The Indian Grand Prix followed the Korean round, which was rated the worst of the year so far by F1 Fanatic readers. The race at the Buddh International Circuit was rated almost as lowly by F1 Fanatic readers.
With an average score of 5.194 out of ten the second Indian Grand Prix was rated lower than the first.
The race saw Sebastian Vettel take another lights-to-flag victory. Fernando Alonso started from the third row of the grid and rose to finish second, passing the KERS-less Mark Webber on the way.
The post-race discussion focussed on the growing trend for processional races in the second half of the 2012 season. Here’s what F1 Fanatic readers had to say.
The first lap was amazing: crash-course slipstreaming, and then Alonso, Hamilton and Button side-by-side. That they didn’t hit each other was again a display of experience. After that, it was not that exciting any more.
Two points of criticism: Pirelli’s tyre choice offered no chance for strategic variety, and thus pretty much everybody did exactly the same thing (except Grosjean). Soft/medium might have been better, but that’s just being captain hindsight here.
Secondly the DRS zone: why do we need a DRS zone on such a long straight? One move that I clearly remember was Senna on Rosberg (lap 50 or so). Senna locked up into turn three and was miles away from Rosberg. He deploys DRS and passes him cleanly before the actual corner commences. Again showing that DRS is rubbish, a desperate attempt to increase the number of overtakes.
Pirelli motorsport directory Paul Hembery admitted after the race it might have been possible to use the softest tyre instead of the hardest:
I’m glad they have hindsight but shouldn’t they have thought of that before the race? I’m sure Hembery and most of his technicians knew in a very high proportion exactly how these compounds will behave here and exactly what strategies (or lack-of) are most likely. They knew it’s a low-friction surface. They had all the data, and yet, they willingly chose to go down the conservative road.
The track configuration and the extending of one of its DRS zones were other main talking points:
There just wasn’t any action and the extending of the DRS zone was just stupid in my opinion. Surely DRS should enable the drivers to get close enough to make a move, a good overtaking move rather than look silly sat there with no chance of defending. It was far too easy.
I saw someone on Twitter saying that the F1 calendar needs a rethink to the calendar as we are left with some boring Tilkedromes at the end of the season. I can see this could be the case but I can’t realistically see how the calendar could be shifted unless the season starts in February or maybe even January. I think the main problem with these latter races is that the cars are pretty set in terms of development and Red Bull clearly have the dominant car, twinned together with tracks that aren’t the greatest makes for fairly boring races.
We’ve been spoiled by races in recent years. What I find interesting is that the circuit flows nicely, it’s fun watching cars go through sectors 2 and 3. There’s enough elevation change to make the circuit visually appealing, much more so than some recent Tilkedromes. And yet both races have been dismal. I really hope that this combination of visual appeal and dull racing doesn’t apply to COTA in three weeks’ time, but I think it probably will.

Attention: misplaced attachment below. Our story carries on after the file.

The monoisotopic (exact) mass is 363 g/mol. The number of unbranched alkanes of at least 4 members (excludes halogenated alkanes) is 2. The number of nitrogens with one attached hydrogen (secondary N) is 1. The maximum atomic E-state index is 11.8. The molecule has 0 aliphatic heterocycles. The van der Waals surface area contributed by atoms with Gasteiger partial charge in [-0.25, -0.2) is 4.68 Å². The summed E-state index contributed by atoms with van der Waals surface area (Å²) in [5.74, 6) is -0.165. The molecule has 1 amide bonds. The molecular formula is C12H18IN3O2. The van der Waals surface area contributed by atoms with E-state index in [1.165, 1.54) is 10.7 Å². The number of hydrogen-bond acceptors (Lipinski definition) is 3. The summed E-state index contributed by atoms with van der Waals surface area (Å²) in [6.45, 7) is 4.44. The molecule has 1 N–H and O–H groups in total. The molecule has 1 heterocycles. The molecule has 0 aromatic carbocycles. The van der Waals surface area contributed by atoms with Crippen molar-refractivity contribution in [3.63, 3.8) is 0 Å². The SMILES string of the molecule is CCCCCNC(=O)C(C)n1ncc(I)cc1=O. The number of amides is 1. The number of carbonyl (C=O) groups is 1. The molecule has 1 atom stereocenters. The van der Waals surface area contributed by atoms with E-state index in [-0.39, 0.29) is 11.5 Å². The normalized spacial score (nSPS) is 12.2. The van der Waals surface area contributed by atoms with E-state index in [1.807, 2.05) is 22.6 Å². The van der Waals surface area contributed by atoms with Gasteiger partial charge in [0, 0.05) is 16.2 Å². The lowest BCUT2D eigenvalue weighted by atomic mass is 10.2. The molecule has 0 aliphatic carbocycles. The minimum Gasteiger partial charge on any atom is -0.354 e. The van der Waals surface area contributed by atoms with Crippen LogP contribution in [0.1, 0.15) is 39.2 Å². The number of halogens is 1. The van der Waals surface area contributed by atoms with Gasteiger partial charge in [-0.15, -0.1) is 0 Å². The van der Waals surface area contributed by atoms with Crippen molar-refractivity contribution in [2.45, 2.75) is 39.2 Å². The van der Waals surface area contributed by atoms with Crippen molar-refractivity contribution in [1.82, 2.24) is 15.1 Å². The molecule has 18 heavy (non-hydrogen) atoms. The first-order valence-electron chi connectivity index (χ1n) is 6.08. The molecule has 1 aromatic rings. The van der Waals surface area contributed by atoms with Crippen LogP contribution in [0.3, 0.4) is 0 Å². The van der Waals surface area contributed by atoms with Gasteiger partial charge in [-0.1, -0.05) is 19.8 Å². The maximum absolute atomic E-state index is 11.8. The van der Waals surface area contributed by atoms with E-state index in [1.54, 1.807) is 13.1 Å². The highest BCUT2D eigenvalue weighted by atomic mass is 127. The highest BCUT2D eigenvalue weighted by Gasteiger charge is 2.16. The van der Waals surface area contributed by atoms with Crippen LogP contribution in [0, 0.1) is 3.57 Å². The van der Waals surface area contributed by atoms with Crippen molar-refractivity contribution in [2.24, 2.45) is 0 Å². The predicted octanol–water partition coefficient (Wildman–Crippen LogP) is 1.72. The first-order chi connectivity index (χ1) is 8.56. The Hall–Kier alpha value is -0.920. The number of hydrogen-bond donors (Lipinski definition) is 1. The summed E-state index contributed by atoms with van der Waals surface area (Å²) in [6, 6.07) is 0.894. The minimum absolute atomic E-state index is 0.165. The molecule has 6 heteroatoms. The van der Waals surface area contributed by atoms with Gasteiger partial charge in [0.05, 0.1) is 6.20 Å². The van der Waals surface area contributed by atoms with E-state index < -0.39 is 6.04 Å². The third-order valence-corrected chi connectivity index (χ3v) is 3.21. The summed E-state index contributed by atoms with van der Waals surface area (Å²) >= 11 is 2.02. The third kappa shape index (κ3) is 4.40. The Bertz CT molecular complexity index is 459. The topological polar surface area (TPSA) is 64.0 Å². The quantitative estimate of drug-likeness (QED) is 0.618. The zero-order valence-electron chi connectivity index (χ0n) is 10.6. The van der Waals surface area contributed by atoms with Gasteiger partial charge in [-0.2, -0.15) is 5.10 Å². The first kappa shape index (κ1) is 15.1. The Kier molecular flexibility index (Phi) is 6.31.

However there was also praise for the Buddh International Circuit:
I think it is a really good circuit, one of Tilkes best. Unfortunately a good circuit can’t stop a Vettel-Red Bull domination.
The debate over the race prompted some conflicting views over the merits of bringing back refuelling:
Whereas this era offers wide competition but difference of performance between teams even drivers is huge because it depends on so many variables so drivers can come up with lot of excuses for not performing. I would suggest to bring back refuelling for the sake of competition in strategies. Ditch DRS, keep KERS but make it more effective and reintroduce a tyre war.
Refuelling may have been interesting from a strategy point of view. However I always felt it was horrible for the racing.
Watching races like France 2004 where Schumacher went to a four-stop strategy and we ended up with Alonso/Schumacher fighting for the win despite been separated by a big gap after the second stops with the eventual pass been done via a pit stop was just plain boring.
I always felt that race would have been a ton more exciting had there been no refuelling with Alonso/Schumacher right together fighting for the win with Schumacher having to find a way to overtake Alonso on the track if he wanted to win.
I never liked it from the very 1st race at Brazil in 1994 where a great scrap for the lead between Senna & Schumacher was ended at the first fuel stop and Schumacher then proceeded to simply drive away. It would have been far better with no refuelling, we would have seen a great fight between the two on the track again with any eventual overtake having to be done on the track.
Cosmas suggested people who follow races more closely are likely to find more in them to enjoy:
It didn’t have a lot of spectacle but it had some suspense.
If someone watches only the TV coverage I guess it is pretty boring but if you follow also the live timing it is different. For example it was interesting to see how Vettel delayed his pit stop trying to built a gap bigger than 21 seconds to Hamilton so he would not lose the lead and losing also time behind him if he was first in the pits.
But for most the race was simply a snooze-fest:
It’s a shame. We had so many interesting races in the first half of the season. I can’t believe it turned out like this.
One of the dullest race of the year.
Total trash! I stopped watching it at lap 40, first time this year.
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2012 Indian Grand Prix
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